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Legalized marijuana linked to lower opioid abuse; death rates
A new study analyzed more than 1.5 billion opioid prescriptions over eight years.
- A new study analyzed over 1.5 billion opioid prescriptions between 2011 and 2018.
- Researchers discovered opioid prescription reductions of 11.8 percent and 4.2 percent in states that passed recreational and medical cannabis laws.
- The U.S. government needs to reschedule cannabis because researchers believe it has therapeutic value.
Pain is important. It informs us of problems that need attention. Our biological pain system can go awry: some people don't feel any pain while others experience chronic pain with no evident cause. There's mental pain, which from a physiological perspective is no different than physical pain, which is why aspirin is sometimes used to treat emotional duress.
Our relationship to pain seems to become more problematic as societies acclimate to higher levels of comfort. The habit of pill-popping to counter any negative biological reaction is so engrained that we rarely question their chemical composition or long-term consequences. The shift from aspirin for minor aches and pains to the surge in opioid consumption signals a culture unwilling to deal with even the slightest discomfort.
Of course, there are good reasons for some opioid usage, but the scourge of addiction has hit us hard. Families across the nation have lost loved ones. Indeed, over a two-decade period, more than 700,000 Americans died from drug overdoses — the bulk of them opioid-related.
As I've written about previously, over a one-year period I was given access to 120 Oxycodone tablets for surgeries due to cancer and a meniscus tear. Both times I took one and discarded the bottle. Instead, I turned to cannabis for pain management, which was not only more effective but also did not leave me susceptible to addiction.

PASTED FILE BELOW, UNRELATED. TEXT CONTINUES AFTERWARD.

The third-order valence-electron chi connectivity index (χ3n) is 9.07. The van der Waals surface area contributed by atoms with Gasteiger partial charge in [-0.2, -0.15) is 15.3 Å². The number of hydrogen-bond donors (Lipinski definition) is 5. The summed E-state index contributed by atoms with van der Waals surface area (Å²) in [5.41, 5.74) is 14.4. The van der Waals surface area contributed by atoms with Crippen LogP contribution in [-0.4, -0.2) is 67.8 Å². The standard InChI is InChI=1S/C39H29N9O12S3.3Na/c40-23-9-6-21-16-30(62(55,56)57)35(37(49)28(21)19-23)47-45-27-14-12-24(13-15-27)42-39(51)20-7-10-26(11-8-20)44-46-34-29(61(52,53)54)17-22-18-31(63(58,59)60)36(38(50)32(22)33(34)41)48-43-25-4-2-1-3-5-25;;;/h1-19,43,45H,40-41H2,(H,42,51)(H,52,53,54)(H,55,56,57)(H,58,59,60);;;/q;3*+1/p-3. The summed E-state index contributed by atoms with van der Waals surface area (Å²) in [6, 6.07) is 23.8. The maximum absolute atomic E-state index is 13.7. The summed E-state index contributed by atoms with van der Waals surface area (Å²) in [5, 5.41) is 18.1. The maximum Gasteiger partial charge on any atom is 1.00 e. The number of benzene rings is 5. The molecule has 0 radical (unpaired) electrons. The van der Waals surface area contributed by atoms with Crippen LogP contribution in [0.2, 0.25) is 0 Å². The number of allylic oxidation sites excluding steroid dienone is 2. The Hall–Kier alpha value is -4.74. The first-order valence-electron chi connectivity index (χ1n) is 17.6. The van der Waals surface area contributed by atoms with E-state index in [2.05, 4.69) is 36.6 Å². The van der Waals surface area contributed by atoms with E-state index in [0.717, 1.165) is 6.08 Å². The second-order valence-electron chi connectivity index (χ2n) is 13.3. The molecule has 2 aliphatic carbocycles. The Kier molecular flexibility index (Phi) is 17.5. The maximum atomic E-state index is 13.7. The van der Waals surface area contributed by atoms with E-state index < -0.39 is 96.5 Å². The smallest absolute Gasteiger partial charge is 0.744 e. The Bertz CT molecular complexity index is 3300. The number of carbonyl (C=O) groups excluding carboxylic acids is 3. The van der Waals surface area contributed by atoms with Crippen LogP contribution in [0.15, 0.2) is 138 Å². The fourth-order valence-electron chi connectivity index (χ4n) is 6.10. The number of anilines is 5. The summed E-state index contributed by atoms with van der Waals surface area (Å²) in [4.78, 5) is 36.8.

Could Cannabis Be A Solution To The Opioid Crisis?
I'm not alone. While there have been numerous reports about the benefits of cannabis for pain management instead of opioids, a new study, published on Dec. 14 in Journal of Health Economics, analyzed over 1.5 billion opioid prescriptions given between 2011 and 2018. The researchers confirmed the hype: states that legalize marijuana see sizable drops in opioid consumption.
Opioid prescriptions quadrupled between 2000–2015. As with the mental health industry and SSRIs scripts, pain management in recent years has relied on a money-making band-aid instead of actually treating the cause. It's much easier to write a prescription and send the patient on their way than to root out a diagnosis and plot out an extensive plan to help them overcome it. This trend also revitalized heroin consumption, which became a cheaper solution when pill bottles could not be found.
Enter the burgeoning field of cannabis science. As the researchers write,
"One policy option that has the potential to reduce opioid prescriptions and opioid-related deaths is the passage of cannabis access laws. These state laws facilitate access to cannabis by removing state legal barriers — though possession of cannabis remains illegal under federal law."
The researchers, from the University of Alabama School of Law and Vanderbilt University, list numerous studies confirming cannabis's efficacy in pain management, again calling into question why it remains listed as a Schedule 1 substance. Regardless, society is moving quicker than legislation. People want to feel better, not become beholden to a drug whose efficacy is clinically worse than marijuana.